Nigella seeds

In defence of nigella seeds.

Try it yourself

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Nigella Seeds
Nigella Seeds £3.90

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What is it

Tiny, jet-black seeds from the nigella plant.


Most supermarkets stock nigella seeds. But, if you find yourself in an Indian or Middle Eastern supermarket, you’ll find them in large packs.


Keep them in a cool, dark spot and they’ll keep for a long time. Get rid of them as soon as they start to smell musty.


Nigella seeds are a staple in Indian and Middle Eastern cooking, particularly in dishes like curries, beans, and breads. These seeds have been used for millennia, even being found in Tutankhamun's tomb, likely for medicinal purposes rather than as an ancient Egyptian-style seasoning. On a bagel or not, nigella seeds have stood the test of time.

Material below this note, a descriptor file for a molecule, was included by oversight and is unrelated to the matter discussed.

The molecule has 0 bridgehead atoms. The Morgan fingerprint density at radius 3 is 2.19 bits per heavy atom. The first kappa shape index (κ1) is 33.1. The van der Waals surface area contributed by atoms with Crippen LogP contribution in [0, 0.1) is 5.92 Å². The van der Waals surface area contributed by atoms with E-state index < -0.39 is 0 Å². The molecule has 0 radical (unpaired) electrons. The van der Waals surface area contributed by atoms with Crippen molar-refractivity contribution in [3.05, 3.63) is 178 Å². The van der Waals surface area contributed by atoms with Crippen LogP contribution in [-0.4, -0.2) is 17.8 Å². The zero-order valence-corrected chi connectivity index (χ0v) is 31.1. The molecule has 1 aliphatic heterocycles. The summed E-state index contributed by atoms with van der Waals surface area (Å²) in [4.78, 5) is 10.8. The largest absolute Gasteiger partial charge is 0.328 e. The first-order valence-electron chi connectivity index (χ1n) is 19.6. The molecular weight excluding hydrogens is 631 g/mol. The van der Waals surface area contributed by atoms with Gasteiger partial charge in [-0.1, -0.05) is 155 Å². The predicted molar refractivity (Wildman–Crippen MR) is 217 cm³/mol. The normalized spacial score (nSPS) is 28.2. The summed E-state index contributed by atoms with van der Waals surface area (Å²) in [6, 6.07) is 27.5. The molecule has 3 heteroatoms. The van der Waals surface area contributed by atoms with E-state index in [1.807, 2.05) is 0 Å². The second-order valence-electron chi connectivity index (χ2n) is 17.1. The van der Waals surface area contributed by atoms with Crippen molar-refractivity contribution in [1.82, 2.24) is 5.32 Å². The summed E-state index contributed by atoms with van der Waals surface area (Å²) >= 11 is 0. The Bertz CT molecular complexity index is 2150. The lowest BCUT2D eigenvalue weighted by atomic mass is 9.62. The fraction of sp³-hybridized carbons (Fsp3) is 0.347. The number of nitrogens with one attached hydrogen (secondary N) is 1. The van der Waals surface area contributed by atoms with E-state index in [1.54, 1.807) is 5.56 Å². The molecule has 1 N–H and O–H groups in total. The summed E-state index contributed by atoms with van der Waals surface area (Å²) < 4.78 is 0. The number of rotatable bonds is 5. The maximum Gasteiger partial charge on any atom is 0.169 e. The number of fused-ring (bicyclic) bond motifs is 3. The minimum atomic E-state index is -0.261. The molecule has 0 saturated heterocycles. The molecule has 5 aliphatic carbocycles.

How to cook with nigella

Subtle yet assertive, exotic yet familiar. Nigella seeds have a wonderful complexity that’s easy to use. A brilliant pantry weapon. But how?

Blank slates

Nigella seeds have a distinctive flavour profile that often takes over. But that doesn’t have to be a bad thing. Scattered over doughs, nigella seeds add a burst of complex and aromatic flavour and textural contrast. They also look rather beautiful on a plain, light backdrop.

Crunch time

Nigella seeds are an obvious Extra Good Thing, especially when included in everything seasoning. Combined with sesame seeds, Aleppo chilli, onion flakes, and garlic granules, they create a balanced blend ready to enhance all your brunch-time favourites. Sprinkle this mix on everything from avocado toast to salad dressings, or on smoked salmon and cream cheese bagels for an extra burst of flavour.

“Chef, what is your favourite way to use nigella seeds?”

Milli always tops her curries with yoghurt, pickled onions, and nigella seeds.